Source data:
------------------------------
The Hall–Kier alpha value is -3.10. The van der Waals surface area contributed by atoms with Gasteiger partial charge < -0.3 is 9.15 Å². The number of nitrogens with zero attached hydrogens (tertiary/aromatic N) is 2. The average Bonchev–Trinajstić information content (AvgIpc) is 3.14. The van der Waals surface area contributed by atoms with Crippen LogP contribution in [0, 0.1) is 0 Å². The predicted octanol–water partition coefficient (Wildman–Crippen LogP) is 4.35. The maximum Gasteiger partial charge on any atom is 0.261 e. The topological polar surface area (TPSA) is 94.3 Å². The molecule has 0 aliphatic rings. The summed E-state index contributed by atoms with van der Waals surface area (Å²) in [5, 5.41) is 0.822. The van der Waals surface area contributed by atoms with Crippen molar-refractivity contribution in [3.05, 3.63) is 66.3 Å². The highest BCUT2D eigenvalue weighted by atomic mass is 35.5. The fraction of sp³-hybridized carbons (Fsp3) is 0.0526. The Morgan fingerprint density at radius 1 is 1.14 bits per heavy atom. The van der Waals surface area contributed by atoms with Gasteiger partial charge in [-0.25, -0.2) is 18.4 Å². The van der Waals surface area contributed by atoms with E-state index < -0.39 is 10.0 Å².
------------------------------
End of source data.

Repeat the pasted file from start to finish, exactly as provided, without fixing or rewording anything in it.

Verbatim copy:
The Hall–Kier alpha value is -3.10. The van der Waals surface area contributed by atoms with Gasteiger partial charge < -0.3 is 9.15 Å². The number of nitrogens with zero attached hydrogens (tertiary/aromatic N) is 2. The average Bonchev–Trinajstić information content (AvgIpc) is 3.14. The van der Waals surface area contributed by atoms with Crippen LogP contribution in [0, 0.1) is 0 Å². The predicted octanol–water partition coefficient (Wildman–Crippen LogP) is 4.35. The maximum Gasteiger partial charge on any atom is 0.261 e. The topological polar surface area (TPSA) is 94.3 Å². The molecule has 0 aliphatic rings. The summed E-state index contributed by atoms with van der Waals surface area (Å²) in [5, 5.41) is 0.822. The van der Waals surface area contributed by atoms with Crippen molar-refractivity contribution in [3.05, 3.63) is 66.3 Å². The highest BCUT2D eigenvalue weighted by atomic mass is 35.5. The fraction of sp³-hybridized carbons (Fsp3) is 0.0526. The Morgan fingerprint density at radius 1 is 1.14 bits per heavy atom. The van der Waals surface area contributed by atoms with Gasteiger partial charge in [-0.25, -0.2) is 18.4 Å². The van der Waals surface area contributed by atoms with E-state index < -0.39 is 10.0 Å².